• Replaces Power of WellbeingDraft legislation at present;At the time a resolution under paragraph 1 is passed the number of members of the council that have been declared to be elected, whether at ordinary elections or at a by-election, is equal to or greater than two-thirds of the total number of members of the council;the clerk to the parish council holds—(i)the Certificate in Local Council Administration;(ii)the Certificate of Higher Education in Local Policy;(iii)the Certificate of Higher Education in Local Council Administration; or(iv)the first level of the foundation degree in Community Engagement and Governance awarded by the University of Gloucestershire or its successor qualifications; and “relevant training” means training in the exercise of the general power; and provided in accordance with the national training strategy for parish councils adopted by the National Association of Local Councils, as revised from time to time.
  • Reforming community infrastructure levyThe CIL is to contribute towards the provision of infrastructure required to support growth All eligible development will be required to pay CIL will not be a matter that can be appealed through the planning system CIL will not be related to the development from which it cameCIL will not have a time limit on its spending. It must be spent on infrastructure and Local Authorities will be under a duty to report how much has been received, how much has been spent and on what, and how much is held.
  • Use of CLT for Parishes to act as developers and deliver Neighbourhood plan outcomes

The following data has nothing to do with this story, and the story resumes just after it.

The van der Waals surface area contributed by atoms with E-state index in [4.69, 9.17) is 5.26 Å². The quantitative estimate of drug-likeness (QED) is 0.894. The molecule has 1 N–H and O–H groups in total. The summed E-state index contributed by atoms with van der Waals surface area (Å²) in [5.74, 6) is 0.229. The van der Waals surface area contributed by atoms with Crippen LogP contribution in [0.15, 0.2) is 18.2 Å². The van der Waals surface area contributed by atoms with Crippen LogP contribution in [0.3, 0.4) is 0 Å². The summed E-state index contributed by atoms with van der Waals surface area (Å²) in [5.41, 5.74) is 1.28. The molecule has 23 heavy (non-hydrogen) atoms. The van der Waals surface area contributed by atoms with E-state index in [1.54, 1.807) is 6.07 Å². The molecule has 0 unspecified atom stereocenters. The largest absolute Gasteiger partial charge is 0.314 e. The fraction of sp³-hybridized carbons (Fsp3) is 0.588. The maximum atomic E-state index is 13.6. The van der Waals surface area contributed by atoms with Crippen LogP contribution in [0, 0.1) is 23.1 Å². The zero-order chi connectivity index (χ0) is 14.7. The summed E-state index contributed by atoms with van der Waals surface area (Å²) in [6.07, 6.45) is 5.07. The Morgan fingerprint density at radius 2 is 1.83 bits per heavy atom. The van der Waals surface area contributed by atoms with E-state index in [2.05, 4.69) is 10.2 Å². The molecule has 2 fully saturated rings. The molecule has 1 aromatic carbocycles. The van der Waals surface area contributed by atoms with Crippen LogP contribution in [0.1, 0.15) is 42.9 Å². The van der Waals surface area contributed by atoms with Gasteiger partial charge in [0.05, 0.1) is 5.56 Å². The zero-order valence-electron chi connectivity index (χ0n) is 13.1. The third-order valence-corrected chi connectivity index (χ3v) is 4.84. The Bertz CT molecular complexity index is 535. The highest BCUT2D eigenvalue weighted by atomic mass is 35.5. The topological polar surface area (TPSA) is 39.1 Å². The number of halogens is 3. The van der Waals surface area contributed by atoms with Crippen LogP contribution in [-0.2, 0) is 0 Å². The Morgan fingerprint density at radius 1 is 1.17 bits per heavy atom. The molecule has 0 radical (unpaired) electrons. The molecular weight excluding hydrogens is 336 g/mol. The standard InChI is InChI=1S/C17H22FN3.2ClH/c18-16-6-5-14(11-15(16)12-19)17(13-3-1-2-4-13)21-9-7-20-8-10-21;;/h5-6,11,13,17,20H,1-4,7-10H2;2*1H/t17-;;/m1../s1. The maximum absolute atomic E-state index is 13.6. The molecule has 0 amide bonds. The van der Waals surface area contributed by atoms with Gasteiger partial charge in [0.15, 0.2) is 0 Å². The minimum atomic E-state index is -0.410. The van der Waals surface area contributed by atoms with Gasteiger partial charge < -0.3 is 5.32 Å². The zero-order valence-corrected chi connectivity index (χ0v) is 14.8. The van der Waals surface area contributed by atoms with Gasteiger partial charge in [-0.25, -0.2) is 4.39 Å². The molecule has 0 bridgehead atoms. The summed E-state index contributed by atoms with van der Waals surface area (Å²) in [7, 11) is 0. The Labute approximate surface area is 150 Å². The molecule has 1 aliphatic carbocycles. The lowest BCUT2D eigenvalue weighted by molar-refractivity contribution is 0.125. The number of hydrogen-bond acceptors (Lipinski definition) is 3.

• Transcript of "Blagdon Parish Council AGM 2012"

    1. 1. West of England Rural Network www.wern.org.uk Localism The impact and opportunities for the First Tier of Local Government BLAGDON PARISH COUNCIL 20th March 2012
    2. 2. West of England Rural Network• Broadband• Affordable housing• Access to Services and Community Transport• Fuel Poverty and Energy Generation• Social Enterprise Support and Funding Advice• Community Planning• Community Buildings and Assets• Village Agents
    3. 3. Localism in a Nutshell• Community rights – Community right to challenge – Community right to bid• Neighbourhood planning – Community right to build• Housing• Empowering cities and other local areas• General power of competence – Abolition of the standards board
    4. 4. Localism in Context
    5. 5. Localism in Context
    6. 6. Community RightsRight to bid• identify community assets – village shop – local pub – community centre – land• List maintained by North Somerset• 6 month window to bid
    7. 7. Community RightsRight to challenge• Delivery of services – valued or improved• Expression of interest• North Somerset consider• Proposal goes out to tender...................
    8. 8. Bristol City Region
    9. 9. Neighbourhood Planning• Right to Plan• Right to Build
    10. 10. National Planning Policy Framework •Rural affordable housing •Town centre first •Viability test and infrastructure •Relationship with Neighbourhood Plan
    11. 11. Sustainable Communities This country’s rural communities cannot stand still. Change is inevitable whether development takes place or not, and the choices we make today will shape tomorrow’s character of the market towns, villages and hamlets that make up our countryside. Matthew Taylor 2008
    12. 12. General power of competence1. More than 2/3 of Councillors must be elected2. The Clerk holds a prescribed qualification3. The Clerk has completed relevant training4. The Parish Council resolves at its AGM to be competent
    13. 13. Funding 1. Funding for businesses through LEP 2. DEFRA Rural Growth Programme 3. Section 106 funding 4. Community Infrastructure Levy 5. New Homes Bonus
    14. 14. Community Land Trusts
    15. 15. What you have & what you need • Ambition • Resources • Vision • Training • Potential • Financial • Aspiration • Capital • Ownership • Assets • Pride • Expertise • Time
    16. 16. Other support
    17. 17. West of England Rural Network www.wern.org.uk Chris Head Director  01275 333701  chris@wern.org.uk  The Mill, Tunbridge Road, Chew Magna, BS40 8SP RuralChris Registered Charity No 1146165. Company Limited by Guarantee Registered in England Company No 7956732.